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Rochester, NY, United States

Pichichero M.E.,Rochester General Hospital
JAMA - Journal of the American Medical Association | Year: 2015

IMPORTANCE: Antimicrobial treatment reduces the symptoms of acute otitis media (AOM). The effect of antimicrobial treatment on the duration of middle ear effusion (MEE) and concomitant hearing impairment is not known. OBJECTIVE: To determine whether the antimicrobial treatment of AOM reduces the duration of MEE. DESIGN, SETTING, AND PARTICIPANTS: This randomized, double-blind, placebo-controlled trial involved a total of 84 children with AOM between 6 months and 15 years of age. Participants were recruited from September 14, 1999, to January 4, 2000; October 10, 2005, to December 16, 2005; and September 22, 2009, to June 4, 2012, from among children attending an AOM prevention trial and children visiting local outpatient clinics in Oulu, Finland. INTERVENTIONS: Children were randomly allocated to receive either 40mg/kg of amoxicillin-clavulanate or a placebo mixture per day for 7 days. MAIN OUTCOMES AND MEASURES: The primary outcome measure was the time to the disappearance of MEE as defined by a normal tympanogram finding (A curve) from both ears on 2 consecutive measurement days. Parents performed daily tympanometry at home. The study physician performed tympanometry and otoscopy at study entry, after 3 and 7 days, and then weekly until both ears were healthy. The main secondary outcome measures were the time to normal otoscopy findings and the proportion of children without persistent MEE at 14 days and 2 months. RESULTS: Middle ear effusion disappeared 2.0 weeks (13.7 days) earlier (P = .02) in the antimicrobial group (mean time, 2.7 weeks; 95% CI, 1.7-3.7) than in the placebo group (4.7 weeks; 95% CI, 3.6-5.7). Normal otoscopy findings were observed 1.4 weeks sooner in the antimicrobial group than in the placebo group (P = .02).On day 14, 69% of children in the antimicrobial group and 38% in the placebo group had normal tympanometry findings (number needed to treat, 3.2; 95% CI, 2.0-10.5). On day 60, 2 children (5%) in the antimicrobial group and 10 children (24%) in the placebo group had persistent MEE (P = .01). CONCLUSIONS AND RELEVANCE: Antimicrobial treatment effectively reduced the duration of MEE and possible concomitant hearing impairment in children with AOM. Antimicrobial treatment also reduced the risk for persistent MEE. Copyright 2015 American Medical Association. All rights reserved.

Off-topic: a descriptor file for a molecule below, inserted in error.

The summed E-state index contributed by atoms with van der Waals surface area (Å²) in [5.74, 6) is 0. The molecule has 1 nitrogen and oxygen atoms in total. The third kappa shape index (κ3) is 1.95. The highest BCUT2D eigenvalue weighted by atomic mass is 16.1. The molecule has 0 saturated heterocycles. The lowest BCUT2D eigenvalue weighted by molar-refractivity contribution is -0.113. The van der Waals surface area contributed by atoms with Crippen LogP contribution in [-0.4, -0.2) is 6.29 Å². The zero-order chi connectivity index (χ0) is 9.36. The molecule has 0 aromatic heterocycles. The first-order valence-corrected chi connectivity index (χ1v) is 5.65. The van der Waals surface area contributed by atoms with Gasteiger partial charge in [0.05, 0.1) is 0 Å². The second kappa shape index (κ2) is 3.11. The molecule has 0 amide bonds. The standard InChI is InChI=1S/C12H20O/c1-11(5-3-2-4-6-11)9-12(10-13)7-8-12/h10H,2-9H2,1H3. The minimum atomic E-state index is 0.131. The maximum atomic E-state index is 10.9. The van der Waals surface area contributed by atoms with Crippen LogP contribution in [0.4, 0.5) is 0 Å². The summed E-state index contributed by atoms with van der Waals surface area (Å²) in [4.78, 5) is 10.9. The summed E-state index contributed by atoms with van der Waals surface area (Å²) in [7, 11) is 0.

Influenza-related illness is an enormous health burden in all age groups. Immunization remains the best method of prevention, yet despite the availability of a safe and effective vaccine, many individuals go unvaccinated each season. Intradermal (ID) vaccination represents an alternative approach to standard intramuscular (IM) vaccination and takes advantage of the immunologically active dermis capable of producing a robust immune response. Enhanced immunogenicity with ID vaccination compared with standard IM vaccination has been observed in several groups with a history of poor vaccine response rates, such as older adults and haemodialysis patients. In addition, these methods of delivery may increase acceptability in children and persons with needle phobias, thus addressing some of the present barriers to influenza immunization. © 2010 Elsevier Ltd.